The worst statue in Australia?

In Cairns, there’s a Captain Cook.
Of course, you say, he’s everywhere,
a kind of cane toad, or rabbit,
with a nicer, powdery wig.
But, and do my eyes deceive me?
in Cairns he’s saluting.
A Nazi salute. But, you say
(again), James lived long before
the Nazis. And you’d be right.
Yet someone built this… ‘art’
long after the Nazis.
Someone placed it in front of
the Endeavour Inn, now gone.
Now Nazi Cook stands there,
all forlorn, ugly as Ugly’s ugly uncle,
giving his tireless salute.
The mind boggles. And yet, I say,
given the way his arrival
heralded attempted genocide,
maybe his inadvertent Nazi salute
makes a kind of sense?
This statue, which would last
ten minutes in Canberra
(that’s as in the place people live,
not the places politicians gather)
is just as grim as facts.
So perhaps this is the best statue
of Cook in Australia?
Not aesthetically, for it’s foul,
foul as a nightmare’s farts,
but historically?
I’m not the first to comment
on Cairns’s Nazi Cook.
And yet still he stands, gesturing,
truly obscene, seen on the way
to the Reef (the Frankland Islands
named by yes, you know who)
or back. You can’t see it
without the words ‘topple’
or ‘Aussie-mandias’ coming to mind.
Cairns’s Cook kicks pale mythology
quite out of decent bounds.
Unspeakably ugly, laughably gross,
and, it must be said, somewhat true.

PS Cottier

Nazi Cook

The Cairns Cook is aesthetically disgusting. At least one Indigenous artist, Munganbana Norman Miller, has taken action to address it, politically. (Note that the headline suggests that putting a ‘Sorry’ sign on the statue was vandalising it; I think that anything would improve this statue, apart from the fact that putting a sign on it is hardly vandalism. The article itself has a different tone.)

Seeing this thing made me realise that Australia really is a big place, politically. (‘Canberra vegan poet investigates Far North Queensland in one week stay!’) I have been trying to find a way to talk about it for a couple of months now, putting it in the context of debates about what we do with statues that are problematic. (That’s a link to an article by Paul Daley.)

You can read a little more about the building of this Cook statue here. That article says the gesture is copied from a painting of Cook ‘protecting’ Aborigines, which adds to the mix. There’s a much better photo there; mine was taken in a mini-bus in a state of shocked amusement. (But note that there’s a sign saying you can win a trip to Las Vegas under him, in my photo, and something about the Cock and Bull. Cook and Bull?)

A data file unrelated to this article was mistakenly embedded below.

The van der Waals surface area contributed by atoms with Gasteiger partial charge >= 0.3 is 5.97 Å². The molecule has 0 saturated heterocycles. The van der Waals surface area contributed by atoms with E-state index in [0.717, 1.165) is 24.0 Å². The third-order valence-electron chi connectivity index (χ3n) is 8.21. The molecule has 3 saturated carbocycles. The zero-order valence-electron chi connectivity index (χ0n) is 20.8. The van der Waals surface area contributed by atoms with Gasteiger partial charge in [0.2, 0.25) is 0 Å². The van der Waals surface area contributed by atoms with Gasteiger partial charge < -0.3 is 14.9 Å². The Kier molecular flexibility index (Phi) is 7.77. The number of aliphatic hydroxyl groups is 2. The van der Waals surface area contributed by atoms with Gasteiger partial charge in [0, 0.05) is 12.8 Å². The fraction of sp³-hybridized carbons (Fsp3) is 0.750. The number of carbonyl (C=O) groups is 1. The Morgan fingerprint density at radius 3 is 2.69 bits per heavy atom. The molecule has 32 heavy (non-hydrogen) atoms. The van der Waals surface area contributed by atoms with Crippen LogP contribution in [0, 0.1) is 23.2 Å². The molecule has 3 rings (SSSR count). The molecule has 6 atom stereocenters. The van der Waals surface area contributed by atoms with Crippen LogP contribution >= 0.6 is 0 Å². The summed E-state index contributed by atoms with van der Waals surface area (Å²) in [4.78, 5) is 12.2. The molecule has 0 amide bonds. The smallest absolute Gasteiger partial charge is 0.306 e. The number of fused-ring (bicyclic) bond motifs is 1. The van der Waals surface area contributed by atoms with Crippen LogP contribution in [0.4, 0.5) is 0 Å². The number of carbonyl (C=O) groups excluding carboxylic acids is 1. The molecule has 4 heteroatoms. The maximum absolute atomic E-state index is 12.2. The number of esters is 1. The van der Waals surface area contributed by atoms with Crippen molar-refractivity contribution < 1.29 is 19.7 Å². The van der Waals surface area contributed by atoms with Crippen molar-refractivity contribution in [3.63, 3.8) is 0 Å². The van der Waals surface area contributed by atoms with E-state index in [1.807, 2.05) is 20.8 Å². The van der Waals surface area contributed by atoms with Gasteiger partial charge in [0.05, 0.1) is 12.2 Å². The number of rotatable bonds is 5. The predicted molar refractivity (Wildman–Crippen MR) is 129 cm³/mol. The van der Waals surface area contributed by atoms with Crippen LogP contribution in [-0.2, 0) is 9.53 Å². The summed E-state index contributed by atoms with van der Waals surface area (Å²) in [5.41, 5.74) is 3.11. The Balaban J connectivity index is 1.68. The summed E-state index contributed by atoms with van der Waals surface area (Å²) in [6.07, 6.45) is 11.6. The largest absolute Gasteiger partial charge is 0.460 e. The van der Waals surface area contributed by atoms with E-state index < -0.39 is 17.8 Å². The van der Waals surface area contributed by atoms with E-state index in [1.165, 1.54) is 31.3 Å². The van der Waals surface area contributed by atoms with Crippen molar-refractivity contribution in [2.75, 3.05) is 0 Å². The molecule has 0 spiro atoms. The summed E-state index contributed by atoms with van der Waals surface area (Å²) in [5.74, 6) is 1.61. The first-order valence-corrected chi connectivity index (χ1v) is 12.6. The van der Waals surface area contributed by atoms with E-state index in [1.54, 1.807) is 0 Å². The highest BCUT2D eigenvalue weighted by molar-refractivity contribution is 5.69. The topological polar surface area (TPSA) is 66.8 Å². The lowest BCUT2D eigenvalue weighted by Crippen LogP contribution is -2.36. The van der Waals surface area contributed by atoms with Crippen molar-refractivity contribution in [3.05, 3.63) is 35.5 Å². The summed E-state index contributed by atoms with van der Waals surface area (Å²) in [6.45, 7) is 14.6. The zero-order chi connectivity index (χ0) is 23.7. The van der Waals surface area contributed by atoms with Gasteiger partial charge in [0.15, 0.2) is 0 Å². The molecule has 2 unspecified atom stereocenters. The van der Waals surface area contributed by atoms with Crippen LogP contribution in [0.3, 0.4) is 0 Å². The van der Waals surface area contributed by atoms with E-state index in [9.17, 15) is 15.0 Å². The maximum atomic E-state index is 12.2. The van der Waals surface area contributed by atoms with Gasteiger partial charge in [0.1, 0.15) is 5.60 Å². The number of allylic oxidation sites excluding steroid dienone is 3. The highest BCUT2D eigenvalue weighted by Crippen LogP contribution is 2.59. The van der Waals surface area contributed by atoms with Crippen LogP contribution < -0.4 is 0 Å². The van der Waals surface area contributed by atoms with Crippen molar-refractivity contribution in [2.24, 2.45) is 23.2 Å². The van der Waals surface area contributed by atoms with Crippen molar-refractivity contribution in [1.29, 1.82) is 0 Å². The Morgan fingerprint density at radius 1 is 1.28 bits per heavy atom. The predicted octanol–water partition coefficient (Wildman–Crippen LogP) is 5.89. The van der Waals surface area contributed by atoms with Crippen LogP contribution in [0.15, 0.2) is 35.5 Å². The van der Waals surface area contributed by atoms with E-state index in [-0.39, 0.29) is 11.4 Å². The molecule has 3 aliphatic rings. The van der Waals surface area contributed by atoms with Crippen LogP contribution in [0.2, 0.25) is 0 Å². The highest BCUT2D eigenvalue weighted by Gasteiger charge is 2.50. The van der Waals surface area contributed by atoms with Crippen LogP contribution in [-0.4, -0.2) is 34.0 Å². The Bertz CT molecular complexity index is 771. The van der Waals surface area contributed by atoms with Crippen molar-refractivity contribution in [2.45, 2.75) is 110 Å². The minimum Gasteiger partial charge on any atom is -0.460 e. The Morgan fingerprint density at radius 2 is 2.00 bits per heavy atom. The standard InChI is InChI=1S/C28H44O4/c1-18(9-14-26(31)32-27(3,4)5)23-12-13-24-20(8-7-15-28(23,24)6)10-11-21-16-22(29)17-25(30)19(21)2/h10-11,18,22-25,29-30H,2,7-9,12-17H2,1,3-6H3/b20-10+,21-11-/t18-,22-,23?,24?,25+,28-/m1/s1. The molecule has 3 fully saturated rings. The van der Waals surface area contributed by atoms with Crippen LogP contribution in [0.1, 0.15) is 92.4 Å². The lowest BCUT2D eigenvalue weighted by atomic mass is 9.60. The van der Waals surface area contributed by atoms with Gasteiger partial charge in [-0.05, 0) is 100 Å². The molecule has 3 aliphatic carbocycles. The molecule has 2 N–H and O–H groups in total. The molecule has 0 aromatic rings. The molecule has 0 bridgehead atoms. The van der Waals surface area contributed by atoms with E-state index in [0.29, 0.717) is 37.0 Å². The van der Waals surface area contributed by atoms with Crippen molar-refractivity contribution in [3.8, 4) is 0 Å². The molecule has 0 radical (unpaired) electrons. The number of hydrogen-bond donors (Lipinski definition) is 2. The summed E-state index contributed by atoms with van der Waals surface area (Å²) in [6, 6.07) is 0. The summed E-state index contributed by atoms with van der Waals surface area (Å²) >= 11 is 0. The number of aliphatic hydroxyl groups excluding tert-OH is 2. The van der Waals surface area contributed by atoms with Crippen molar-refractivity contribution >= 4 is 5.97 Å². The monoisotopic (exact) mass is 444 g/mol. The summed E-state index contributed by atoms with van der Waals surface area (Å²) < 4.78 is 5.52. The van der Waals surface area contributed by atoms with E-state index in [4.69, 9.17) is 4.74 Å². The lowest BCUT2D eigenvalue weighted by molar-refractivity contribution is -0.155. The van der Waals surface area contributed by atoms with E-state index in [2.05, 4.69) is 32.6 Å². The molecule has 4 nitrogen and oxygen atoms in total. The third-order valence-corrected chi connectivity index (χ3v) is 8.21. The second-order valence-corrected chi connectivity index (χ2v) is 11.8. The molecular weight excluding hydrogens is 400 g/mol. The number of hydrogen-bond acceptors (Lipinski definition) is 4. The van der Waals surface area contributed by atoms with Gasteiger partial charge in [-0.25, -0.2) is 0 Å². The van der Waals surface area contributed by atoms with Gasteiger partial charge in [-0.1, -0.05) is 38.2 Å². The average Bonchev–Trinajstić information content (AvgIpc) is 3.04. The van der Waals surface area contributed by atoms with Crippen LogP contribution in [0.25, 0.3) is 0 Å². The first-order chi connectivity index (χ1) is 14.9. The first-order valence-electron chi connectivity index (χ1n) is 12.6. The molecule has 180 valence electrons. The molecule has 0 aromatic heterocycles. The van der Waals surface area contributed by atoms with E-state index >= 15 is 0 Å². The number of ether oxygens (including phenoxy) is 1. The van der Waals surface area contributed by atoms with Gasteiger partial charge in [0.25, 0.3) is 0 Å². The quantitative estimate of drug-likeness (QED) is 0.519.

Cairns, statue aside, is beautiful.

blood elephant

Blood elephant
bathes in human river
tusk intact

PS Cottier

Now, next time someone is saying what a beautiful sport surfing is, bear this photo in mind. The person who injured his head (and inadvertently caused the painting of the blood elephant to drain itself onto his shirt) drove two hours home from the coast, with a head injury that required six stitches. Past at least two hospitals.

I think that goes beyond the merely gnarly.

***

In other, less gruesome news, my poem ‘The ineffable boredom of Polonius’ is one of many making up a performance anthology of Canberra poetry, being produced very soon.  The play is called Under Sedation: Canberra Verse Remixed, and it will be at the Street Theatre, from September 29 (preview) to October 14. The director (and the person who compiled the anthology) is Adele Chynoweth, and the actors are Ruth Pieloor and Ben Drysdale.

Here is a list of the poets whose work will appear (apologies for any typos):

A.D.Hope (whose work provided the title of the production), Andi and George Band, Greg Appel, Dorothy Auchterloine, Burrows, Michael Byrne, Adrian Caesar, David Campbell, Coda Conduct (Sally Coleman & Erica Mallet), Malcolm Coller, P.S.Cottier, Vesna Cvjeticanin, Michael Dransfield, Chris Endrey & Bec Taylor, Niloofar Fanaiyan, Bela Farkas, Fun Machine, Kevin Gilbert, Paul Hetherington, Suzie Higgie, J.C.Inman, Subhash Jaireth, Aaron Kirby, Victoria McGrath, Mark O’Connor, Lizz Murphy, Omar Musa, Geoff Page, Anita Patel, Sandra Renew, Sarah Rice, Fred Smith Melinda Smith, John Karl Stokes and Monique Suna.

I can’t wait to see the production.  Here is the director, Adele Chynoweth, who recently (last night, in fact) launched a book by Sandra Renew at Smiths Alternative.   I hope this is the image you remember from this post!